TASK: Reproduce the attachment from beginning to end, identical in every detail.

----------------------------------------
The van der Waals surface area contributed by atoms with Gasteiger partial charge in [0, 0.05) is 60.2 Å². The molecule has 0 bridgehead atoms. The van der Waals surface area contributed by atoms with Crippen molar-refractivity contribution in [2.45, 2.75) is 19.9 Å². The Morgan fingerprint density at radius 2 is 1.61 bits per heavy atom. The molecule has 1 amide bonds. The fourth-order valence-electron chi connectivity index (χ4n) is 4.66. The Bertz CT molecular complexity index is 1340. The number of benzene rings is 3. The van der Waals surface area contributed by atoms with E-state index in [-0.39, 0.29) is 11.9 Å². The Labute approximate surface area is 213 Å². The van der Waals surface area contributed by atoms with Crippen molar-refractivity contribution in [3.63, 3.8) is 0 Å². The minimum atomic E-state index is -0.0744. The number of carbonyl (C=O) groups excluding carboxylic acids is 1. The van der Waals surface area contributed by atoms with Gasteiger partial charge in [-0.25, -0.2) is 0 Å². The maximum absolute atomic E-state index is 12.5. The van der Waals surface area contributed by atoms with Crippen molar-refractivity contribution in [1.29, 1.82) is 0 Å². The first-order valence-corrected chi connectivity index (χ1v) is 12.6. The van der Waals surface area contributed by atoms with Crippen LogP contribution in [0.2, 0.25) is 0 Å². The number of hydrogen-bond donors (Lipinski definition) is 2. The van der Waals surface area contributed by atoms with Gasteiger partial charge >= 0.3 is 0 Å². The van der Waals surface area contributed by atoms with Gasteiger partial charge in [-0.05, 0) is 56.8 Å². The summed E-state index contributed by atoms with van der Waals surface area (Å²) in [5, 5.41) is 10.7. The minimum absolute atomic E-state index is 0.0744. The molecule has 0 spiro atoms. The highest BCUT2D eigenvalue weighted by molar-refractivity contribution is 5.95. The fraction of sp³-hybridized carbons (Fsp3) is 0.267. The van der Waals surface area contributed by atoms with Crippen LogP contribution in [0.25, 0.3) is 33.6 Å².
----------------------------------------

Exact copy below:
The van der Waals surface area contributed by atoms with Gasteiger partial charge in [0, 0.05) is 60.2 Å². The molecule has 0 bridgehead atoms. The van der Waals surface area contributed by atoms with Crippen molar-refractivity contribution in [2.45, 2.75) is 19.9 Å². The Morgan fingerprint density at radius 2 is 1.61 bits per heavy atom. The molecule has 1 amide bonds. The fourth-order valence-electron chi connectivity index (χ4n) is 4.66. The Bertz CT molecular complexity index is 1340. The number of benzene rings is 3. The van der Waals surface area contributed by atoms with E-state index in [-0.39, 0.29) is 11.9 Å². The Labute approximate surface area is 213 Å². The van der Waals surface area contributed by atoms with Crippen molar-refractivity contribution in [3.63, 3.8) is 0 Å². The minimum atomic E-state index is -0.0744. The number of carbonyl (C=O) groups excluding carboxylic acids is 1. The van der Waals surface area contributed by atoms with Gasteiger partial charge in [-0.25, -0.2) is 0 Å². The maximum absolute atomic E-state index is 12.5. The van der Waals surface area contributed by atoms with Crippen molar-refractivity contribution in [1.29, 1.82) is 0 Å². The first-order valence-corrected chi connectivity index (χ1v) is 12.6. The van der Waals surface area contributed by atoms with Crippen LogP contribution in [0.2, 0.25) is 0 Å². The number of hydrogen-bond donors (Lipinski definition) is 2. The van der Waals surface area contributed by atoms with Gasteiger partial charge >= 0.3 is 0 Å². The van der Waals surface area contributed by atoms with Gasteiger partial charge in [-0.05, 0) is 56.8 Å². The summed E-state index contributed by atoms with van der Waals surface area (Å²) in [5, 5.41) is 10.7. The minimum absolute atomic E-state index is 0.0744. The molecule has 0 spiro atoms. The highest BCUT2D eigenvalue weighted by molar-refractivity contribution is 5.95. The fraction of sp³-hybridized carbons (Fsp3) is 0.267. The van der Waals surface area contributed by atoms with Crippen LogP contribution in [0.25, 0.3) is 33.6 Å².